Become a member and get exclusive access to articles, live sessions and more!
Start Your Free Trial

This is the 1st of your 3 free articles

Become a member for unlimited website access and more.

FREE TRIAL Available!

Learn More

Already a member? Sign in to continue reading

Takuya Kuroda: Rising Son

JazzTimes may earn a small commission if you buy something using one of the retail links in our articles. JazzTimes does not accept money for any editorial recommendations. Read more about our policy here. Thanks for supporting JazzTimes.

Japanese trumpeter Takuya Kuroda currently works with singer José James, and Rising Son shares James’ controversial penchant for genre bending. (James also produced the album, Kuroda’s first for Blue Note and fourth overall, and performs on one track.) It’s alternately jazz, funk, hip-hop, R&B, Afrobeat and club music, but the music isn’t as muddled as that might sound; actually, it’s quite tight. But it’s not always successful, either.

The tunes follow a pattern: Drummer Nate Smith establishes a groove on which Solomon Dorsey and Kris Bowers vamp with bass and Rhodes electric piano, respectively, until Kuroda and trombonist Corey King enter with a unison melody. But there’s enough rhythmic and melodic variety to prevent monotony. The hard-edged hip-hop of “Piri Piri” follows “Afro Blues,” an intoxicating Afrobeat pastiche (no relation to the jazz standard) spiced by guest Lionel Loueke’s guitar. Meanwhile, the Latin-disco “Mala”-on which King sits out and Bowers switches to acoustic piano-leads into James’ sexy R&B vocal, “Everybody Loves the Sunshine.” There’s even internal variety: The title track juxtaposes a dark melody for processed horns and Rhodes with a party-time funk rhythm. And, of course, there are smart, virtuosic solos by (mostly) Kuroda and Bowers, who particularly shine on the mellow closer, “Call.”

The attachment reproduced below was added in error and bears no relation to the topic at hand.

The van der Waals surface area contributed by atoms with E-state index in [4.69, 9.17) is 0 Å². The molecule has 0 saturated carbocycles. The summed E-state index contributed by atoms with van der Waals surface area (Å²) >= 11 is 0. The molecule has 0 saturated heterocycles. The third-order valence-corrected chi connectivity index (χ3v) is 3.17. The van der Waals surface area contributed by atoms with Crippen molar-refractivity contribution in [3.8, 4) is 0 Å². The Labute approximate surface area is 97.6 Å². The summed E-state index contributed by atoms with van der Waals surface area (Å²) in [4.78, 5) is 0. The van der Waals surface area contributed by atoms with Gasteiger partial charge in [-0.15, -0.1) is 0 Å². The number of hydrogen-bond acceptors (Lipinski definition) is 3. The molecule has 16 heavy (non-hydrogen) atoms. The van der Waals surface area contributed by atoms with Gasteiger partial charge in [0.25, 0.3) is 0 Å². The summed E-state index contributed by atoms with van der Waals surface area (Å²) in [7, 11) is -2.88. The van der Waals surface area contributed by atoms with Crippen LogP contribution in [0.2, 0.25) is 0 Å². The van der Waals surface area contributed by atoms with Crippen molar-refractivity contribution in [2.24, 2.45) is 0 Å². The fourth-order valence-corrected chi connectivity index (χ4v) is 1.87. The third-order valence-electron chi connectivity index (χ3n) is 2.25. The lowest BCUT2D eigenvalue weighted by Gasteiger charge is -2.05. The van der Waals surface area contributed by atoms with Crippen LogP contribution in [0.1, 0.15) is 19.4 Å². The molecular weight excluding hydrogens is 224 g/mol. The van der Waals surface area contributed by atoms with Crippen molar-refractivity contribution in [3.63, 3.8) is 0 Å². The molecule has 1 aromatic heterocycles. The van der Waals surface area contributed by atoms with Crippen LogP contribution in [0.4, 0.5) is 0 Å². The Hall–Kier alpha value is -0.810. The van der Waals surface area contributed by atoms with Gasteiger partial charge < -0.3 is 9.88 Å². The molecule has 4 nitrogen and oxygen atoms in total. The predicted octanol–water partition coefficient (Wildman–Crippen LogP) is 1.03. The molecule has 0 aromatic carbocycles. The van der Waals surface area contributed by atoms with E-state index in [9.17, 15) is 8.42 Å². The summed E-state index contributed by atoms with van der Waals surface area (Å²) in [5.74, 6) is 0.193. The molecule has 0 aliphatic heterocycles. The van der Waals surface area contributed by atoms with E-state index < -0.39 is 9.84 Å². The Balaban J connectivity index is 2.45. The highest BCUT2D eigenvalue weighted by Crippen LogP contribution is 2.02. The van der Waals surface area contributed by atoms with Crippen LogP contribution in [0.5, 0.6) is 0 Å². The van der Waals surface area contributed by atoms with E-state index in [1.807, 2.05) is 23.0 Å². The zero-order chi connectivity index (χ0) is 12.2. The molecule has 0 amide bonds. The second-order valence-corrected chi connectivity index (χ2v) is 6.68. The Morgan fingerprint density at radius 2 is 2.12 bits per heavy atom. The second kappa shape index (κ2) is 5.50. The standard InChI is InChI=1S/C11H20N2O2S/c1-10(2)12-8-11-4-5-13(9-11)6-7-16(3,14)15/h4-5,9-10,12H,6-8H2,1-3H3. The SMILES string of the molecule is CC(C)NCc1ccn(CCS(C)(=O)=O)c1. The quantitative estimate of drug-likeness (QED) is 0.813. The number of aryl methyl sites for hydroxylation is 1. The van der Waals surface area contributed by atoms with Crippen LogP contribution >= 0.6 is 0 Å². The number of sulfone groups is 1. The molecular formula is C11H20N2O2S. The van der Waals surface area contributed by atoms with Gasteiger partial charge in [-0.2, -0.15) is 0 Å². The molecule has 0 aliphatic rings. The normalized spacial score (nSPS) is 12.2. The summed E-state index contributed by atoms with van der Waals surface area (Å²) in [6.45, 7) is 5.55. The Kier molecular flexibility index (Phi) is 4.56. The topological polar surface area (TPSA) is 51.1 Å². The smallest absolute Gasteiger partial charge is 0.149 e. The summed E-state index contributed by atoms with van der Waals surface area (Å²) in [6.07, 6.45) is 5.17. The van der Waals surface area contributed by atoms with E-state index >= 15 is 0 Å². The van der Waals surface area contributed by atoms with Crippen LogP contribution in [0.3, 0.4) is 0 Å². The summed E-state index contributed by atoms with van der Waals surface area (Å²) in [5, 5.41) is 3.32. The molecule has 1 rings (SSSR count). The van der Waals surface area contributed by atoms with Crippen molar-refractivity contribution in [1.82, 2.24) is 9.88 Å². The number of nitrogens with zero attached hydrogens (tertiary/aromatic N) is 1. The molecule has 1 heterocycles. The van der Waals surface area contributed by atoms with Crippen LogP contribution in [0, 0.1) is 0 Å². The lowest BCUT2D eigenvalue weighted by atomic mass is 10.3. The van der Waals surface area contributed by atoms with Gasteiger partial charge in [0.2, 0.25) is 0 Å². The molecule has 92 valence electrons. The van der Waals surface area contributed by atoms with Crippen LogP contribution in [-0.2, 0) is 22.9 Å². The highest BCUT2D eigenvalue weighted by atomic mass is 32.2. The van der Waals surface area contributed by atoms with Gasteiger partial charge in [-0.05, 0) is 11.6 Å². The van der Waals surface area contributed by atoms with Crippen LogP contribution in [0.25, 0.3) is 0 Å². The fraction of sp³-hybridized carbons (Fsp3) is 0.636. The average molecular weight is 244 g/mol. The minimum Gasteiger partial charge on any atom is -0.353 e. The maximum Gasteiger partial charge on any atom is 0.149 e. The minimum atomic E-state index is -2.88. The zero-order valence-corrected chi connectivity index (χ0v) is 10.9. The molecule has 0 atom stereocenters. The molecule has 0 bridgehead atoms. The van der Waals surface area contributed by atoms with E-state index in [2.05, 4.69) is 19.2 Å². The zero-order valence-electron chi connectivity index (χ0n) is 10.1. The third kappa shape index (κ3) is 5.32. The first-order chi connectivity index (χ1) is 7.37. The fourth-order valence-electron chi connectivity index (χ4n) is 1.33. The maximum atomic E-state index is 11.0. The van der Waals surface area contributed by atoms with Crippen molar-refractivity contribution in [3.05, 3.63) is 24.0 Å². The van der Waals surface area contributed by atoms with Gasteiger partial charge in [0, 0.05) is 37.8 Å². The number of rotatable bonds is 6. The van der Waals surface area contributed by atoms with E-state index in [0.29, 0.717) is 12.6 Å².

The clubby aspect of the disc is its use of extended rhythmic vamps à la 12-inch dance records. Here the music fails, because there’s too much time spent on too little. “Mala” ends with over a minute of vamping. “Piri Piri” insists on including its 16-bar intro with every chorus except the improvised ones-vamps at the expense of solo space. Must jazz hobble itself to gain relevance?

Originally Published